When it’s dry, grab the spray bottle and wet the paper surface until you can see you image. Begin to carefully remove the paper. The first sweep usually includes large pieces, like the extra that is hanging over the edges and such. Be careful! If you rush or try to do it too quickly, parts of the image can pull away with the paper.

Transfer Image Canvas | this heart of mine

After the larger pieces are gone, begin rubbing. The wet paper will ball up and peel away. I use both my fingers and a damp rag to remove the paper. The rag has some texture my fingers don’t and really helps remove the paper. This is my canvas after one pass.

Transfer Image Canvas | this heart of mine

When you’ve removed as much as you can on the first try, let it dry a little. As it dries, the white paper will be more visible, letting you know where you need to work. It’s tedious, yes. But the outcome is worth it. Below, the right side is dry while the left side is wet again so I can work.

Transfer Image Canvas | this heart of mine

Repeat the process until you are satisfied. I did between 2-4 passes on my canvases. It’s never going to be absolutely clear but that’s okay. There may be spots or bits of the image that pull away and leave white spots. That’s okay, too. It makes the canvas interesting. If you have large or badly located white spots, permanent markers or paint can be applied to fill in or cover it up.

When it looks just as perfect as it can, top it with a clear coat. The gel medium works, as will Modge Podge.

Still bothered by the little bits of paper that won’t come off? I have a trick for that:

Before the final coat, spray the canvas again. Use a towel to wipe away the excess water leaving the canvas damp. The white paper is invisible when the paper is damp. It shouldn’t be dripping or soaking wet, just damp enough that the paper is not visible. Finally, apply the clear coat and the paper bits will stay invisible.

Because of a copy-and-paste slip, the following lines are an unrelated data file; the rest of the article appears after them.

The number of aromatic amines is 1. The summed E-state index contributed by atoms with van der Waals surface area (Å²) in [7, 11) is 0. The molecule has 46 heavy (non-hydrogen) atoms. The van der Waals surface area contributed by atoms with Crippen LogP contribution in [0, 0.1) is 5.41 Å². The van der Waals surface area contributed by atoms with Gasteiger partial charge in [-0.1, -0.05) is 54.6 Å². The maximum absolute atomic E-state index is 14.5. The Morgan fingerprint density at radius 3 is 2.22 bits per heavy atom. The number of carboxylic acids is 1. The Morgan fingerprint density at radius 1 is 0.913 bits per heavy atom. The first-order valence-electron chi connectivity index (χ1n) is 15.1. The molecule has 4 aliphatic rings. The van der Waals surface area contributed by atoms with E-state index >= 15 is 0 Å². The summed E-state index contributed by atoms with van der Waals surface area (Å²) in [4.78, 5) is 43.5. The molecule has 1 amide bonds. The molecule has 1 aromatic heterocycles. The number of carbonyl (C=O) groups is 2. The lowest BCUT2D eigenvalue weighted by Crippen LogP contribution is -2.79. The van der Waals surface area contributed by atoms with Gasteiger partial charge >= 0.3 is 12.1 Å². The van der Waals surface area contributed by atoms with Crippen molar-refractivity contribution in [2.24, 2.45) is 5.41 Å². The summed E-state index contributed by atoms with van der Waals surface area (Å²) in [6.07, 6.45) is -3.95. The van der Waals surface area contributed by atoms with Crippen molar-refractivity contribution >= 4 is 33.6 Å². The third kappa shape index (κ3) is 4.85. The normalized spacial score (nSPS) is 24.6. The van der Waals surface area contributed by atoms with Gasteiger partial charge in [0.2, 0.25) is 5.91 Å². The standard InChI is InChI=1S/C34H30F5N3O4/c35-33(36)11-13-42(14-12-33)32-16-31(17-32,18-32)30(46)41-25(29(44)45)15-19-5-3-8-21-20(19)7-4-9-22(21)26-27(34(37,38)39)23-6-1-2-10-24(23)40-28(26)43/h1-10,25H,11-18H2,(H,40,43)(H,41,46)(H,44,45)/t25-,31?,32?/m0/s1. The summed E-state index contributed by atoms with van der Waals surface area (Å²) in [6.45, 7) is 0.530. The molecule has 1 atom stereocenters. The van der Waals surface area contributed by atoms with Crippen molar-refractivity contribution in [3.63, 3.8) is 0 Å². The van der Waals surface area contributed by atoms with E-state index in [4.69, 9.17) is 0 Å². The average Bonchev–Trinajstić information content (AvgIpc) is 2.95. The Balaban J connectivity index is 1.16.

Transfer Image Canvas | this heart of mine

And that’s all I know. If you still have questions, don’t hesitate to ask. I would love to help if I can.

A whole grouping of canvases can be done for so little and the look is amazing.

Transfer Image Canvas | this heart of mine

Have a wonderful, extended weekend and see you back here next week.

Take care.

About Amy Christie

Amy is a wife, mother of two and a maker. Making is her thing whether it is food, DIYs or photos of her children. Follow Amy on Facebook, Instagram, Pinterest, Bloglovin, Twitter, and through her once-a-month newsletter to keep up with the latest from this heart of mine.

55 thoughts on “Transfer Image Canvases

  1. This is awesome! Thank you for sharing! I’m curious where you get your images printed? Is
    There a special way to order so that this works the best? Thank you!

      1. I know you said 20lb. paper but what kind? Are they printing the images on “photo” paper or is it more like copy paper?

        It just seems like some photo papers are kinda beefy and would be slow to break down in water, (but might be easier to simply peel the paper off in one pull).

  2. hi, love this and am going to share it with my ever increasing young family of cousins.
    you mentioned recycling – do you just repeat the process right over the existing image or do you have a technique for removing the old image?
    tia, judy

    1. For recycling a canvas, I use sandpaper to scuff and roughen up the surface so a new layer of white paint will stick. When the surface is completely covered with white paint and the paint is completely dried, you follow the steps as listed starting with coating the dried paint layer in the gel medium. Have fun!!

      1. Does it matter if the white paint is water soluble? I’m hoping to recover some previously painted canvasses, just wondering which type of paint to get.

  3. I’ve been trying out this technique for a few weeks now and it doesn’t seem to be working for me. Some blogs say only use inkjet printers – others say only laser printers. What do you use? I DO use the 20 lb paper and the gel medium. However after I let it dry over night and wet it to peel away – even after rubbing lightly, the entire paper comes off (ink and all) and nothing is transferred into the canvas for some strange reason. Like it never soaked in?? Any advice?